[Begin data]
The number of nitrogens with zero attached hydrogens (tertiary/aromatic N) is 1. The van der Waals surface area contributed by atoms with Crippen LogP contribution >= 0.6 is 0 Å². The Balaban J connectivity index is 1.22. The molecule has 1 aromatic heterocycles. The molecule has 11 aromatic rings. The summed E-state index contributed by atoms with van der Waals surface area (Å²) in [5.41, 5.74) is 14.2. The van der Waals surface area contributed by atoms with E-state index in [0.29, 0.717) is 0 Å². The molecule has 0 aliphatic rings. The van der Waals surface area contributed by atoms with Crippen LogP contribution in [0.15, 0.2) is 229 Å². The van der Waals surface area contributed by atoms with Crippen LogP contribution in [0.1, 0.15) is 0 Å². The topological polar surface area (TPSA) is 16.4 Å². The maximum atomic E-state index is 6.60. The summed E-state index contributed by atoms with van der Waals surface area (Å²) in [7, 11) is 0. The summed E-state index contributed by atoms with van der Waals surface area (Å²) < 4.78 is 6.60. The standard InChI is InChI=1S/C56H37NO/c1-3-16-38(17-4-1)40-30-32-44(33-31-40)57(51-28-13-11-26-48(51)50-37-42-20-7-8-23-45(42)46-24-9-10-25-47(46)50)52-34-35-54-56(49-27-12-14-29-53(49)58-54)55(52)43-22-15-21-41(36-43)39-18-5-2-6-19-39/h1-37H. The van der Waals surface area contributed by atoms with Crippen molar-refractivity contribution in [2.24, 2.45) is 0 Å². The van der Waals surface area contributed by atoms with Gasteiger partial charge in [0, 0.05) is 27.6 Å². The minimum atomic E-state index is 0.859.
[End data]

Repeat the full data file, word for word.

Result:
The number of nitrogens with zero attached hydrogens (tertiary/aromatic N) is 1. The van der Waals surface area contributed by atoms with Crippen LogP contribution >= 0.6 is 0 Å². The Balaban J connectivity index is 1.22. The molecule has 1 aromatic heterocycles. The molecule has 11 aromatic rings. The summed E-state index contributed by atoms with van der Waals surface area (Å²) in [5.41, 5.74) is 14.2. The van der Waals surface area contributed by atoms with E-state index in [0.29, 0.717) is 0 Å². The molecule has 0 aliphatic rings. The van der Waals surface area contributed by atoms with Crippen LogP contribution in [0.15, 0.2) is 229 Å². The van der Waals surface area contributed by atoms with Crippen LogP contribution in [0.1, 0.15) is 0 Å². The topological polar surface area (TPSA) is 16.4 Å². The maximum atomic E-state index is 6.60. The summed E-state index contributed by atoms with van der Waals surface area (Å²) in [7, 11) is 0. The summed E-state index contributed by atoms with van der Waals surface area (Å²) < 4.78 is 6.60. The standard InChI is InChI=1S/C56H37NO/c1-3-16-38(17-4-1)40-30-32-44(33-31-40)57(51-28-13-11-26-48(51)50-37-42-20-7-8-23-45(42)46-24-9-10-25-47(46)50)52-34-35-54-56(49-27-12-14-29-53(49)58-54)55(52)43-22-15-21-41(36-43)39-18-5-2-6-19-39/h1-37H. The van der Waals surface area contributed by atoms with Crippen molar-refractivity contribution in [2.24, 2.45) is 0 Å². The van der Waals surface area contributed by atoms with Gasteiger partial charge in [0, 0.05) is 27.6 Å². The minimum atomic E-state index is 0.859.